We just sold our 2017 Kia Optima Plug in Hybrid to Carvana in Orlando.

(VIN: KNAGV4LD1H5009159 )

I STRONGLY RECOMMEND AGAINST purchasing that vehicle specifically, and possibly all early model year Kia PHEV’s in general.

My wife takes it farther and now has an intense hatred of the entire Kia brand, especially Kia America corporate and refuses to buy ANY Kia of any type ever again.

Gen 1.5 (2013-2017) Leaf vs Gen 2 (2018+) – No major differences

I own a 2015 leaf, and drove a 2021 S Plus for a week. It’s basically like the first gen leaf but with more range (and a few fancy driver assistance features like adaptive cruse control). Oh yah, and rear USB power outlets….

Three minor things I felt that the 2015 leaf did better than the gen2 2021 leaf:

Driver sunshade did not have the “pull out” tab to extend the shade (and could have used it)

Not a fan of the new center console. Arm rest wasn’t as big, drinks are in a more annoying spot. I mean, it’s FINE….but I liked the 2015 model year better.

Gen 2 has an analog (dial) speedometer in the main cluster. I prefer the heads up digital speed gauge in the 2015. But to compensate, the cruse control tells you what speed it is set to digitally, and that’s basically what I use for all speed control anyways.

So, no major complaints about the 2nd gen plus model, I did really appreciate the adaptive cruse control (e-pedal was fine…not worth upgrading for…) loved the extra range. Dash has a lot more informational options (more than you really need, but whatever…)

ABQ Sunport Wifi doesn’t work with Ubuntu Linux – workaround

I have a Lenovo X1 laptop with Ubuntu 22.04 on it, and it will not connect correctly to the Albuquerque (ABQ) airport free WiFi.  I’ve tried lots of things to debug/diagnose this, and nothing got it to work successfully.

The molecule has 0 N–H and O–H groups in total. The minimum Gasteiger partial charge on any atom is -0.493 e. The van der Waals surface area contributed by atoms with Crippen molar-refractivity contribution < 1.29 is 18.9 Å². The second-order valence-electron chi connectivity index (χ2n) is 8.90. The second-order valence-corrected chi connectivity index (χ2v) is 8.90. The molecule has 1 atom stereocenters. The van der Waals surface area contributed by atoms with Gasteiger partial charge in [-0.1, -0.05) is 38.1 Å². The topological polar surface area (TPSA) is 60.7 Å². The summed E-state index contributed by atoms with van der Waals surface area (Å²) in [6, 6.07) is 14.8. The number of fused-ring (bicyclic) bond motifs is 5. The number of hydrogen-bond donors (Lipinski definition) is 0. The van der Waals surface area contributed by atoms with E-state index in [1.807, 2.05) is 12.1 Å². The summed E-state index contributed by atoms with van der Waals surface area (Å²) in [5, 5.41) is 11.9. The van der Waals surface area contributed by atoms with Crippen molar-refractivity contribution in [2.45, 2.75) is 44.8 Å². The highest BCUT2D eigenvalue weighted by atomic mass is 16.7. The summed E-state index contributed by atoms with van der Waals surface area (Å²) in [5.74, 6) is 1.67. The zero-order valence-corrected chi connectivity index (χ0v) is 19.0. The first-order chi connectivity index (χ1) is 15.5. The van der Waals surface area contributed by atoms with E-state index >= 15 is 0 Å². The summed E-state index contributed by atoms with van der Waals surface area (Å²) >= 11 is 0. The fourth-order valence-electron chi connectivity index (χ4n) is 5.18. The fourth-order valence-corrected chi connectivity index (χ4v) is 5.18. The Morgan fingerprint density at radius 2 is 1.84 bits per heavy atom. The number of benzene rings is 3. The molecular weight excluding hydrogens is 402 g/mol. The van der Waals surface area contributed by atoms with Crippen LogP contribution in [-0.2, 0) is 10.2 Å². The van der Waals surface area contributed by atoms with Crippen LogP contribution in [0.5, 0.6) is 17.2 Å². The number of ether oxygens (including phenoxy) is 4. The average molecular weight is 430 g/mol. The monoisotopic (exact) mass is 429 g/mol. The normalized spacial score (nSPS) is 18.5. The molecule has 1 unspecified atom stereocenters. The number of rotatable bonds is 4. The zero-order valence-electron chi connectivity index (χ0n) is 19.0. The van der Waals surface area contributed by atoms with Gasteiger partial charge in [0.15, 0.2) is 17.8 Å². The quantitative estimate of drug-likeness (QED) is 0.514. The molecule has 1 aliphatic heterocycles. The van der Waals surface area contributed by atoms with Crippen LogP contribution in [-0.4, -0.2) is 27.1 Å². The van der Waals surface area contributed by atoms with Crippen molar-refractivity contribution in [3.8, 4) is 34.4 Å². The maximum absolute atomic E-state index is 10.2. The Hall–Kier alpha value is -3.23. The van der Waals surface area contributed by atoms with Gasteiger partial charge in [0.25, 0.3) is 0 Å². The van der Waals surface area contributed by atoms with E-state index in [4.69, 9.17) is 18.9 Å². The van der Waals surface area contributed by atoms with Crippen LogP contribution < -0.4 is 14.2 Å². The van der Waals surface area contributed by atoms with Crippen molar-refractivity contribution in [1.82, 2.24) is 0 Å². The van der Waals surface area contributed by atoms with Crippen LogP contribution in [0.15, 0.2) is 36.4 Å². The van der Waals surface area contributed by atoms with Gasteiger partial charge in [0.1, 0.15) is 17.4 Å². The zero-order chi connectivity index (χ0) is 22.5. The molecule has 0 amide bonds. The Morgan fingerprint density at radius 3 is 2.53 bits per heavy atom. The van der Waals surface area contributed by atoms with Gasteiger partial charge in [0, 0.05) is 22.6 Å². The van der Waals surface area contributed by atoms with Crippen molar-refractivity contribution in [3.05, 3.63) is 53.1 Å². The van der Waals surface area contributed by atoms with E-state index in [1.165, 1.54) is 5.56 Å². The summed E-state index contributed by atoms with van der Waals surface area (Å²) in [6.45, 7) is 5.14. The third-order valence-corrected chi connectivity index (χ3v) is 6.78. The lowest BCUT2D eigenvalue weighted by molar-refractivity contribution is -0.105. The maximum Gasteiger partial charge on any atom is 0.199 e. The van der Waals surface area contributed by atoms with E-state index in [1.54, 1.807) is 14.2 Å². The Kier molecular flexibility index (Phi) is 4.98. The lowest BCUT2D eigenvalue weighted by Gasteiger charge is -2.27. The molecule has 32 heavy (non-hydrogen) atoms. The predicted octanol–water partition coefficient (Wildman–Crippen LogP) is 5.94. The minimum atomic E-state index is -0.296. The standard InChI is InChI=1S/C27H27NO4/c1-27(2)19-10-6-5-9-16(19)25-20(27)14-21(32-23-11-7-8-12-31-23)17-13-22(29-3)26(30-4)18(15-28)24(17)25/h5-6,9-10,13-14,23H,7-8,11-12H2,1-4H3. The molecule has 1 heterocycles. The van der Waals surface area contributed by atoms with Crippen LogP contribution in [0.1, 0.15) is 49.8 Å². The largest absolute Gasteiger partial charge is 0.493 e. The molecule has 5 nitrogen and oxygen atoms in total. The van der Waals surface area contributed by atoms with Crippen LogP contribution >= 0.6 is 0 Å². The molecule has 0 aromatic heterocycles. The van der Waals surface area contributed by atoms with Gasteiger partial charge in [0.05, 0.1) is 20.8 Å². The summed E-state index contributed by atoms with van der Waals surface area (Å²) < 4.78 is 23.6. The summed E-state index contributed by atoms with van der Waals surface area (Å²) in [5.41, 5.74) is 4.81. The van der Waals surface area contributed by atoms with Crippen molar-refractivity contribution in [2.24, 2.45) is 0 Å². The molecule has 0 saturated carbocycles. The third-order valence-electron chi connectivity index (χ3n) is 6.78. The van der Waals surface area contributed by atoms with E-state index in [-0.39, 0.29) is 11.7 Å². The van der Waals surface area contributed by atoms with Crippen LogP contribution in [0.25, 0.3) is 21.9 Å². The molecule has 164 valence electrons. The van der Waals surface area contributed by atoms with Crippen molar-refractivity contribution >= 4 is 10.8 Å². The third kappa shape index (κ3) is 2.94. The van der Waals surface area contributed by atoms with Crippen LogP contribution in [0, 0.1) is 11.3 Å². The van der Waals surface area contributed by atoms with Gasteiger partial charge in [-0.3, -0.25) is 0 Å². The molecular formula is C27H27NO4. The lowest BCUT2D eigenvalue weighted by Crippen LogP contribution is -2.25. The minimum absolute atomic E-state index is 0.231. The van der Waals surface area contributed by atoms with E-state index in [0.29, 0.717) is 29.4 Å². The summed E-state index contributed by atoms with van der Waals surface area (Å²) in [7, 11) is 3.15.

However, my android phone does connect successfully via Wifi, so I was able to turn on USB Tethering on the phone and access the wifi via a USB cable and my android phone.

Glowforge lid / hinge separation (2nd unit)

Back in January of 2020 I received a replacement glowforge ($500 repair & shipping cost) that they swapped for my orginal kickstarter model because I needed the laser tube replaced.  You might remember that with the original kickstarter model I also had issues with the front handle coming unglued from the glass lid, as well as the rear hinges coming unglued from the glass lid.

Unfortunately, the glass lid detaching (from the left rear hinge this time) issue has presented itself on this unit as well. Currently, only the left side has detached, but I’m worried that the whole joint will fail if I open/close the lid more.

With the lid closed, this presents as the left side rear being slightly raised, and the left front not going all the way down.


You can really see the gap most obviously when in the process of lifting the lid. (Look at the gap that is between the silver bar bolted to the left hand black hinge and the glass above it…now go compare that to the photo below where I have it supported by a clamp to see the difference.)


I’m afraid to open/close the lid as I’m sure every motion is weakening the rest of the joint, so for now I’m just leaving it open with a small clamp on it to try and make sure the rest of the glue joint doesn’t have pressure on it.


Here is a video I shot when opening the lid.

Ring app on Android (3.40.0) suddenly became a background data hog

In the month of May, the ring app cost me $40 (I pay $10 a GB for cellular data).

Having the ability to see what is going on around the house when I am away is worth spending some mobile data on…in March it cost me 54MB, and in April it cost me 318 MB (54 cents and $3.18 cents respectively). However, that is FOREGROUND data, that is actively used when I am streaming data in the app. Sometime after May 5th, the ring app started to download a LOT of background data. In fact, for the May5-June 4th month, I used 91 MB of foreground data, and the ring app used 3.95 GB of background data (that’s $39.50 it cost me).